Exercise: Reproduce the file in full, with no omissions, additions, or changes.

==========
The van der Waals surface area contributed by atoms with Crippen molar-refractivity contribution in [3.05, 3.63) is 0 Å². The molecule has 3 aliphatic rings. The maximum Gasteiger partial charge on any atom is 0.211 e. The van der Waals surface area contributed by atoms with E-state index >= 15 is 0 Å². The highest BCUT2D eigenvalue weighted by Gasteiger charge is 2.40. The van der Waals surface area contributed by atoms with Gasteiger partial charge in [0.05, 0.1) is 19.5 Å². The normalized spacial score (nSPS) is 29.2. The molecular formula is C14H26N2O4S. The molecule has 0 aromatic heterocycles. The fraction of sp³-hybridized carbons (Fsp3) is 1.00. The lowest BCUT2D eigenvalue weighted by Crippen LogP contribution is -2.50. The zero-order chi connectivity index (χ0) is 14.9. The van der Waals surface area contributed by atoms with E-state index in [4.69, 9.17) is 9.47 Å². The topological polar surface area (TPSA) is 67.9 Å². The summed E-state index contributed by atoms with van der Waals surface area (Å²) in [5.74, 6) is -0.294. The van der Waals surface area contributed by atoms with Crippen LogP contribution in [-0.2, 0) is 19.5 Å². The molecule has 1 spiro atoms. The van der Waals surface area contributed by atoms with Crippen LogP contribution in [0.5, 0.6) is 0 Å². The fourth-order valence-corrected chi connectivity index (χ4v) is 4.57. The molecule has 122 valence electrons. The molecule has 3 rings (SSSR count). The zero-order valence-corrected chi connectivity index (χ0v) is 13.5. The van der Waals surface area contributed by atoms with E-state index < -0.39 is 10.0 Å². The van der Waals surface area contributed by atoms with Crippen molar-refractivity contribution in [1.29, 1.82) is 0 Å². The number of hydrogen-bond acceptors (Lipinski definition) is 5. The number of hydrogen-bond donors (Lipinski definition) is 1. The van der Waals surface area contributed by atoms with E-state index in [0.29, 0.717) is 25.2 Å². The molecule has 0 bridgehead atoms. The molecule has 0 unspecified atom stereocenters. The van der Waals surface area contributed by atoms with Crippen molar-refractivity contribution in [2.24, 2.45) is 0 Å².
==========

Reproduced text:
The van der Waals surface area contributed by atoms with Crippen molar-refractivity contribution in [3.05, 3.63) is 0 Å². The molecule has 3 aliphatic rings. The maximum Gasteiger partial charge on any atom is 0.211 e. The van der Waals surface area contributed by atoms with E-state index >= 15 is 0 Å². The highest BCUT2D eigenvalue weighted by Gasteiger charge is 2.40. The van der Waals surface area contributed by atoms with Gasteiger partial charge in [0.05, 0.1) is 19.5 Å². The normalized spacial score (nSPS) is 29.2. The molecular formula is C14H26N2O4S. The molecule has 0 aromatic heterocycles. The fraction of sp³-hybridized carbons (Fsp3) is 1.00. The lowest BCUT2D eigenvalue weighted by Crippen LogP contribution is -2.50. The zero-order chi connectivity index (χ0) is 14.9. The van der Waals surface area contributed by atoms with E-state index in [4.69, 9.17) is 9.47 Å². The topological polar surface area (TPSA) is 67.9 Å². The summed E-state index contributed by atoms with van der Waals surface area (Å²) in [5.74, 6) is -0.294. The van der Waals surface area contributed by atoms with Crippen LogP contribution in [-0.2, 0) is 19.5 Å². The molecule has 1 spiro atoms. The van der Waals surface area contributed by atoms with Crippen LogP contribution in [0.5, 0.6) is 0 Å². The fourth-order valence-corrected chi connectivity index (χ4v) is 4.57. The molecule has 122 valence electrons. The molecule has 3 rings (SSSR count). The zero-order valence-corrected chi connectivity index (χ0v) is 13.5. The van der Waals surface area contributed by atoms with E-state index < -0.39 is 10.0 Å². The van der Waals surface area contributed by atoms with Crippen molar-refractivity contribution in [1.29, 1.82) is 0 Å². The number of hydrogen-bond acceptors (Lipinski definition) is 5. The number of hydrogen-bond donors (Lipinski definition) is 1. The van der Waals surface area contributed by atoms with E-state index in [0.29, 0.717) is 25.2 Å². The molecule has 0 bridgehead atoms. The molecule has 0 unspecified atom stereocenters. The van der Waals surface area contributed by atoms with Crippen molar-refractivity contribution in [2.24, 2.45) is 0 Å².